It’s Easter weekend and some readers may be thinking of venturing out to the garden and planting some seeds to brighten up a space and increase biodiversity.

Remember, the best thing you can do to provide food for pollinators is to leave some grass uncut and leave field margins and grass on road verges uncut, where it is safe to do so. Grasses and native flowers will then provide that food.

Some of you will no doubt see packets of wildflower seeds that are full of colour in shops, but unless you are very sure of the source of these seeds and know that they are native to and grown in Ireland, they should really be avoided, as they could contain undesirable plants that can be damaging to crops and could start a weed problem.

Last year, some wildflower seeds were found to contain blackgrass. Blackgrass is a highly invasive weed. One plant can contain 1,000 seeds and it can render tillage fields unusable, as there is no herbicide to control it apart from glyphosate.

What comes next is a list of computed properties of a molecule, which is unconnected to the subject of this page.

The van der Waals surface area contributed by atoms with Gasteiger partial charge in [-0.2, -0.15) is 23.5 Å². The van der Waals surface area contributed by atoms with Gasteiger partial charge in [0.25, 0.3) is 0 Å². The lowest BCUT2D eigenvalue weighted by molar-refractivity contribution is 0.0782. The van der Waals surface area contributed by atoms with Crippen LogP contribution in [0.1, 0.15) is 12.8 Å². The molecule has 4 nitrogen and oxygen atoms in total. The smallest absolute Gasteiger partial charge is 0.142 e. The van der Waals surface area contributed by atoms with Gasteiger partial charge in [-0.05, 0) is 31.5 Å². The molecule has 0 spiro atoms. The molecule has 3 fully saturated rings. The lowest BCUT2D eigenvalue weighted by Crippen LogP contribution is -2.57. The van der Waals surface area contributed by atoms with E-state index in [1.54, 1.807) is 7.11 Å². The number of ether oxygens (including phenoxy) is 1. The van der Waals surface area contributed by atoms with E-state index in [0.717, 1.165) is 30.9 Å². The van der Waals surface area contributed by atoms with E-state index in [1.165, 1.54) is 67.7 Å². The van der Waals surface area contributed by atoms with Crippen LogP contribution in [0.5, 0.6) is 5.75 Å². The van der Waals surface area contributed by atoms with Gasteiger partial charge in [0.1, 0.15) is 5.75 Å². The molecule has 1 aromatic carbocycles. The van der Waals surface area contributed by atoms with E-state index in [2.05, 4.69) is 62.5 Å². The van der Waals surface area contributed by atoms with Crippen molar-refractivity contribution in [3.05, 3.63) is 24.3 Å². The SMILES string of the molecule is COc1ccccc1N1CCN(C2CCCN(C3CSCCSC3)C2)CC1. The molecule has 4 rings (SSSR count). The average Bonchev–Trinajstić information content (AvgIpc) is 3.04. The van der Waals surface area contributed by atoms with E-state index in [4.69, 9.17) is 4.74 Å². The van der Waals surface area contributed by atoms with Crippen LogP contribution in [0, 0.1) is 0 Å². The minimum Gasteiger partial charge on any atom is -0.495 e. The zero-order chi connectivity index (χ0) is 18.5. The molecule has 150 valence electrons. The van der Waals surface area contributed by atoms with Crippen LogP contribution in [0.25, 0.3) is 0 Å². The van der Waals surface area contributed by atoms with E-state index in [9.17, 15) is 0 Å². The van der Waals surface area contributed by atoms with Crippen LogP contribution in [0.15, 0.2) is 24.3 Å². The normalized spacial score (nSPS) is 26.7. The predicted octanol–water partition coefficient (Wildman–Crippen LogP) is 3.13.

What to do if you find blackgrass

Those who planted wildflower seeds last year should keep an eye out for weeds like blackgrass and if it is found, it should be destroyed before going to seed. If it is in small amounts, it can be pulled cleanly, taking the roots as well. It can then be placed in a plastic bag and disposed of.

If there is a large population, you may need to be spray it with glyphosate.

You can ask a local agronomist for advice if you are unsure of what to do.

The video here gives a quick guide on how to identify blackgrass.